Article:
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Enabling Sustained Behavior Changes in Your Technology Implementation

Many of my GP Strategies colleagues approach the subject of sustained behavior change from different perspectives. Some of my peers are “tech gurus,” conversant on all the latest tools and techniques that could be used to drive behavior changes. Others are experts in neuroscience and would ideate solutions based on how the adult brain works.

Me? I’ve spent my career in the space of enterprise technology adoption as an informally-trained instructional designer. I’ve learned on the job from some of the best over the years. Most of my experience centers around designing, developing, and deploying learning programs that support complex workplace digital transformations, and there are a few keys for enabling your people to create sustained behavior changes during a technology implementation.

Design and Deploy Technology Adoption Solutions that Modify Behavior and Habits

When it comes to learning design, I use the Adult Learning Model for successful user adoption. I was first taught this model when I began my career with GP Strategies, and while we’ve updated the tools we use to create and deploy content, the theory behind this model has withstood the test of time.

The Adult Learning Model

The Adult Learning Model posits that adults learn best when they:

  • Understand the organization’s goals and are prepared for the change.
  • Are presented information on new business processes and systems.
  • Are shown how to perform their specific job tasks in the system.
  • Have an opportunity to practice in a safe but realistic environment.
  • Know how to look up support information back on the job.

Technology Change Management

This learning model becomes critical when pursuing digital transformations. To sustain new workplace behaviors, alignment with a comprehensive set of technology change management (TCM) activities is critical, and TCM becomes more important as the diversity of an end-user population increases.

With so many different generations and type of learners in the workforce, TCM isn’t a one-size-fits-all activity. As the number of unique end-user groups rises, leaders must be equipped to confidently use a broad suite of tools that promote engagement.

Knowledge Transfer Techniques

A solution that drives sustainable change must also include multiple knowledge transfer techniques to prepare users to be productive and readily support themselves on the job. The five techniques within the Adult Learning Model are:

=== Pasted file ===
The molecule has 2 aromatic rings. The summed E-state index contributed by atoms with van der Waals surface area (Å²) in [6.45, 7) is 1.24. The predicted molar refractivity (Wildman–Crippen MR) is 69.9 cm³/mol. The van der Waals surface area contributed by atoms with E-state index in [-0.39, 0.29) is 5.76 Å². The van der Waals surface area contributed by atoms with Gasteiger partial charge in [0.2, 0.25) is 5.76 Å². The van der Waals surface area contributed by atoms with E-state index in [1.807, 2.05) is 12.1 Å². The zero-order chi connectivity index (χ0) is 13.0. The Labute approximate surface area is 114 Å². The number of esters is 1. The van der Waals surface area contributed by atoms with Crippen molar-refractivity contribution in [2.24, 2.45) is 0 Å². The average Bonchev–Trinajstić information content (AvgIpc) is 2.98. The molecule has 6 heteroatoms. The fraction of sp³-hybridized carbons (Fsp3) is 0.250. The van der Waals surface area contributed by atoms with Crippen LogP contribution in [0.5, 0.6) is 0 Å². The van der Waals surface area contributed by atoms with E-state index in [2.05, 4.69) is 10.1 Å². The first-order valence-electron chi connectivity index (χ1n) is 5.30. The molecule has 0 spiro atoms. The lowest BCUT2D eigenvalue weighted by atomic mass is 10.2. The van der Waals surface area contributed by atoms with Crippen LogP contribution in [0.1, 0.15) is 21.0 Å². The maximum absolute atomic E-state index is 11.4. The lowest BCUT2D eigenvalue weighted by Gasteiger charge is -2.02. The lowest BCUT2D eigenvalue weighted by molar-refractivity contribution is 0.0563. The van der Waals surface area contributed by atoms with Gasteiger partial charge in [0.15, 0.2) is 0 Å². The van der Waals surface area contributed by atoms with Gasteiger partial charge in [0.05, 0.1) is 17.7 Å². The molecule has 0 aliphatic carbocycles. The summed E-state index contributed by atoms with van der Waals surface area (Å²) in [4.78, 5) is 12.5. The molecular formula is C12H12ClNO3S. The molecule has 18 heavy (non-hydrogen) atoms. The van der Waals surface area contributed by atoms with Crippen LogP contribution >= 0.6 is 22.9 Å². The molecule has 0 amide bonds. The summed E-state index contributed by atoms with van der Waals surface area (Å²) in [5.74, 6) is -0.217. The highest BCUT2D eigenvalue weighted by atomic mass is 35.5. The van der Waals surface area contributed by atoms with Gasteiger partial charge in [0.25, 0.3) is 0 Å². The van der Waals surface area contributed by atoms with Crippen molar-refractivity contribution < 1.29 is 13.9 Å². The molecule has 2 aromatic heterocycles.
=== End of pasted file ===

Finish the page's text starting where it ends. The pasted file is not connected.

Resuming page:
• Prepare Me: Allow for adequate time to think through and talk about what is changing; allow the learner to mentally prepare before plunging into learning new things.
  • Tell Me: Give context for why learners need to behave differently.
  • Show Me: Demonstrate the correct approach before asking learners to do it.
  • Let Me: Make time for learners to have hands-on but realistic practice for the changes you are asking for.
  • Help Me: Provide learners with access to useful reference content and other resources for when they experience moments of learning need on the job.

Other Drivers of Success for Sustained Behavior Change

Besides the learning design elements discussed above, there are other external ways we can sustain desired behavior changes, from both an organizational level and an individual one.

Organizational Drivers

  • Support from a cohort of other learner communities: Create spaces that allow learners to engage with each other, ask questions, and learn together.
  • Access to super users: Open lines of communication with users who are already using the system as intended and make them available for questions and feedback.
  • Recognition and acknowledgment from managers and senior leaders: Encourage managers and senior leaders to recognize and uplift those that are engaging in the change and adopting the new processes and behaviors as intended.
  • Tangible reward programs for achievements: An rewards program of some kind can go a long way towards encouraging employees to engage in the change.

Individual Drivers

  • Feeling accountable to others: When employees feel like they play a crucial role in the success of the group, they are more likely to participate.
  • Taking pride in the ability to do things differently: Seeing positive results will drive many people to sustain a new behavior. This also goes hand in hand with getting recognition and acknowledgment from managers and senior leadership.
  • Transparency: Make sure that users have clear communication from leaders on how the change is progressing at large so people feel in the loop.
  • Fear: Healthy fear can drive users to make behavior changes if they feel like they might be left behind or that they will be unable to complete their day-to-day tasks.

Sustainable Behaviors Drive Sustainable Change

Whatever behavior or process you are trying to change, the strategies in place must be tailored to how your people will best learn, not created to support the training or behavior itself.

To learn more about sustainable change management for your next technology implementation, check out our user adoption solutions.

About the Authors

Ellen Kumar
Ms. Kumar is a Solution Architect with GP Strategies, and has served in roles ranging from Account Executive, to Operations Director, to Project Manager/Training Consultant. Prior to GP Strategies, she worked for University of Dayton Research Institute and GE Aircraft Engines (now GE Aerospace). She holds an M.S. in Materials Science & Engineering from University of Dayton.

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